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LAX Security Status Is Downgraded

March 31, 2004|Jennifer Oldham | Times Staff Writer

After spending more than three months on a heightened security alert, the city's airport department received word from federal officials on Wednesday that it could scale back police overtime at Los Angeles International Airport.

The city has spent about $10.5 million since Dec. 21 to tighten security at LAX to its highest level since the Sept. 11, 2001, terrorist attacks. The money paid for overtime work for scores of police officers to staff vehicle checkpoints and patrol the facility.

Officials will dismantle these checkpoints, which are on major arteries leading into LAX, over the next few days. They will also scale back deployment of police officers on overtime throughout the facility, said Nancy Castles, an airport department spokeswoman.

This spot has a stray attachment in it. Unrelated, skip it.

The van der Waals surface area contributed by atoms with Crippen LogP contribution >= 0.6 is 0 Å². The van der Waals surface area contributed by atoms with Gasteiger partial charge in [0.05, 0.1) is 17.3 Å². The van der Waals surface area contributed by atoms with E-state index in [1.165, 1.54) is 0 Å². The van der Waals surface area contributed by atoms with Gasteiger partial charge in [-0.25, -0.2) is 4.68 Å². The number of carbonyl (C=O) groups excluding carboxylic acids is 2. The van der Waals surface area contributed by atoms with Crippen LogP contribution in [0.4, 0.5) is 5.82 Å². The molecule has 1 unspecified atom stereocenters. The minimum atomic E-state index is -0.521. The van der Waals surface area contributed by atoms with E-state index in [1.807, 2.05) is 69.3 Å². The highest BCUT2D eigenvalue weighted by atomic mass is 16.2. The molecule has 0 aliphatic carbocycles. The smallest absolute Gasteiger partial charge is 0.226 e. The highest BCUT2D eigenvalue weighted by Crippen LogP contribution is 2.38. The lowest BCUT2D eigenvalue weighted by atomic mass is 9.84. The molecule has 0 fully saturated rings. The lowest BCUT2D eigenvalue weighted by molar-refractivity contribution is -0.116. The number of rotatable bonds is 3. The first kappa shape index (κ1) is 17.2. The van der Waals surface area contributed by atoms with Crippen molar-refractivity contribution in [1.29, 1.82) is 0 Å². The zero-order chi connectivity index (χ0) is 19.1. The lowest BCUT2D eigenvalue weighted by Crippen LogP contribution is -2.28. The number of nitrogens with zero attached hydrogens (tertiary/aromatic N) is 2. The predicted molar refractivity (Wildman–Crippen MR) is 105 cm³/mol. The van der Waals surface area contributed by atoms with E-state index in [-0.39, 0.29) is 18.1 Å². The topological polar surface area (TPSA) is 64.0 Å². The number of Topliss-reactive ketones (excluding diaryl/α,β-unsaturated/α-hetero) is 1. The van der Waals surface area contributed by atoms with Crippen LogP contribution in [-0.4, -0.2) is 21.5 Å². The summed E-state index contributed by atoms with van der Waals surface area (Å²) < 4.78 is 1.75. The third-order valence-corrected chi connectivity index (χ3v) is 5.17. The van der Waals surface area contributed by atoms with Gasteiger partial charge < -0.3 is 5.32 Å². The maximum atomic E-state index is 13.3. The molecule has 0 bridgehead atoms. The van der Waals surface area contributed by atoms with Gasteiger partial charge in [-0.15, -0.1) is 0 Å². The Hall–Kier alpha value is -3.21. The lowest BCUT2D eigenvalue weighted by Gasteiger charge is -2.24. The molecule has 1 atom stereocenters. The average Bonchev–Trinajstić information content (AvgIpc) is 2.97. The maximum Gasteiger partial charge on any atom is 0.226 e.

LAX was one of a handful of airports ordered to keep additional security measures in place after Homeland Security Secretary Tom Ridge allowed the rest of the nation to step back to a yellow alert on Jan. 9. Yellow is the third level on the federal government's five-level scale and indicates an elevated, rather than high, prospect of terrorist attack.

Ridge placed the nation on an orange alert on Dec. 21 out of concern that terrorists were planning to attack commercial airliners or large public gatherings over the holidays, including Los Angeles-bound flights from Paris and Mexico City.

LAX is considered California's No. 1 terrorist target.

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